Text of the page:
• It consists of two or more metal plates separated by a vacuum or a material medium (insulator). This material is known as a ‘dielectric’.
  • Other materials that can be used as a dielectric include air, plastic, glass e.t.c. the symbol of a capacitor is shown below:
  • There are three main types of capacitors namely
    • Paper capacitors,
    • Electrolytic capacitors and
    • Variable capacitors.
  • Others include plastic, ceramic and mica capacitors.

Charging a Capacitor

Experiment: To Charge a Capacitor

Apparatus : Uncharged capacitor of 500μF, 5.0V power supply, rheostat, voltmeter, milliammeter, switch, connecting wires and a stop watch.
charging a capacitor circuit


  1. Set up the apparatus as shown above.
  2. Close the switch and record the values of current, I at various time intervals. Tabulate your values in the table below:
     Time, t(s)  0  10  20  30  40  50  60  70
     Current, I(mA)                
     It (mAs)                
  3. Plot a graph of current, I against time, t
  4. Plot a graph of It against time.


  • The charging current is initially high but gradually reduces to zero. A graph of current, I against time appears as shown below:
    graph of current agaisnt time Charging of a capacitor
  • The charging current drops to zero when the capacitor is fully charged. As the p.d. across the capacitor increases the charge in the capacitor also increases up to a certain value.
  • When the capacitor is fully charged, the p.d across the capacitor will be equals the p.d of the source.
  • A graph of p.d across the capacitor against time is exponential. A graph of It against time is also exponential.
    charging a capacitor graph
    NB The product It represents the amount of charge in the capacitor.

Discharging a Capacitor

Experiment: To Discharge a Capacitor

Apparatus : A charged capacitor, resistor, galvanometer, switch and connecting wires.
discharging a capacitor circuit

  1. Set up the apparatus as shown above.
  2. Close the switch and record the values of current at various time intervals in the table below.
     Time, t(s)  0  10  20  30  40  50  60  70
     Current, I(mA)                
  3. Plot a graph of current, I against time, t.


  • The value of current is seen to reduce from maximum value to zero when the capacitor is fully discharged.
  • The galvanometer deflects but in the opposite direction to that during charging.
  • During discharging, the p.d. across the capacitor reduces to zero when the capacitor is fully discharged.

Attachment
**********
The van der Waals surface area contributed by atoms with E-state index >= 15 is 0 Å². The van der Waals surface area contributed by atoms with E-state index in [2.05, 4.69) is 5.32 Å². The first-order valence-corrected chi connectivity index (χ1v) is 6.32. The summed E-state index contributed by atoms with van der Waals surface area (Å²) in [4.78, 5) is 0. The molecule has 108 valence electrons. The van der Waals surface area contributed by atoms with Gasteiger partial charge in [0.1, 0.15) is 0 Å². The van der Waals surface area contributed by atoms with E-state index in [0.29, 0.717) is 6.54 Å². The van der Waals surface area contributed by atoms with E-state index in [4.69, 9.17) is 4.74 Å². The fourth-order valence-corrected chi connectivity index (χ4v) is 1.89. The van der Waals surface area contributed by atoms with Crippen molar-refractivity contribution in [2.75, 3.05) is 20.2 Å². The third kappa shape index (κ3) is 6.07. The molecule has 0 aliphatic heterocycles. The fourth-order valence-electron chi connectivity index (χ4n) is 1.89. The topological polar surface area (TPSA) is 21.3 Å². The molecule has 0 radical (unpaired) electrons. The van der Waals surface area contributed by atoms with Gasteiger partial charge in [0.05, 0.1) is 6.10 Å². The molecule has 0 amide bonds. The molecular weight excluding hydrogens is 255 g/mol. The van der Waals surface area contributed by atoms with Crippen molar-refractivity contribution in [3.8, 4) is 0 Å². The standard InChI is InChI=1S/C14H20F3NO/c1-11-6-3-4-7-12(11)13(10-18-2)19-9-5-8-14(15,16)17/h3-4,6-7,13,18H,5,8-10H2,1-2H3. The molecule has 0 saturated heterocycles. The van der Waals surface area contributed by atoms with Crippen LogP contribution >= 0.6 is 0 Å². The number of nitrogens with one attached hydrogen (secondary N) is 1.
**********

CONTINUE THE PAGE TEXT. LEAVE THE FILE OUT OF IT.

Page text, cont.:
• The graphs below show the variation between current, I and time, t and between the p.d across the capacitor and time, t.
  • A graph of charge in the capacitor, Q against time, t during discharging also appears like that of p.d against time i.e. p.d across the capacitor is directly proportional to the charge stored.
    graph between current and time tdischarging a capacitor
    graph of potential difference against timedischarging capacitor


  • Capacitance of a capacitor is defined as the measure of the charge stored by the capacitor per unit voltage;
    C = Q/V
    Hence Q = CV
    Recall: Q = It
    Therefore Q= CV = It
  • The SI Unit of capacitance is the farad, F.
  • A farad is the capacitance of a body if a charge of one coulomb raises its potential by one volt.
  • Other smaller units of capacitance are: microfarad (μF), nanofarad (nF) and picofarad (Pf).
    i.e. 1 μF = 10-6 F
    1 nF = 10-9 F
    1 pF = 10-12 F

Factors Affecting Capacitance of a Capacitor

  • The capacitance of a parallel plate capacitor depends on three factors, namely:
    • Area of overlap of the plates, A
    • Distance of separation, d between the plates
    • Nature of the dielectric material

Experiment: To Investigate the Factors Affecting Capacitance

Apparatus: 2 aluminium plates, K and L of dimensions 25cm * 25cm , Insulating polythene support , uncharged electroscope , Glass plate , earthing wireand a free wire.
factors affecting capcitance experiment


  • Fix the plates on the insulating support so that they stand parallel and close to each other as shown above.
  • Charge plate K to a high voltage and then connect it to the uncharged electroscope. Earth the second plate, L.
  • While keeping the area of overlap, A the same vary the distance of separation, d and observe the leaf divergence.
  • While keeping the distance of separation, d constant vary the area of overlap, A and observe the leaf divergence.
  • While keeping both the area of overlap and the distance of separation, d constant introduce the glass plate between the plates of the capacitor and observe what happens to the leaf.


  • When the distance of separation is increased the leaf divergence also increased.
  • When the area of overlap is increased the leaf divergence decreased.
  • When the glass plate is introduced between the plates, the leaf divergence increased.
    Note that the leaf divergence here is a measure of the potential, V of plate K.
    Hence the larger the divergence the greater the potential and thus the lower the capacitance ( since C = Q/V, but Q is constant).


  • From the above observations, it follows that the capacitance is directly proportional to the area of overlap between the plates and inversely proportional to the distance of separation.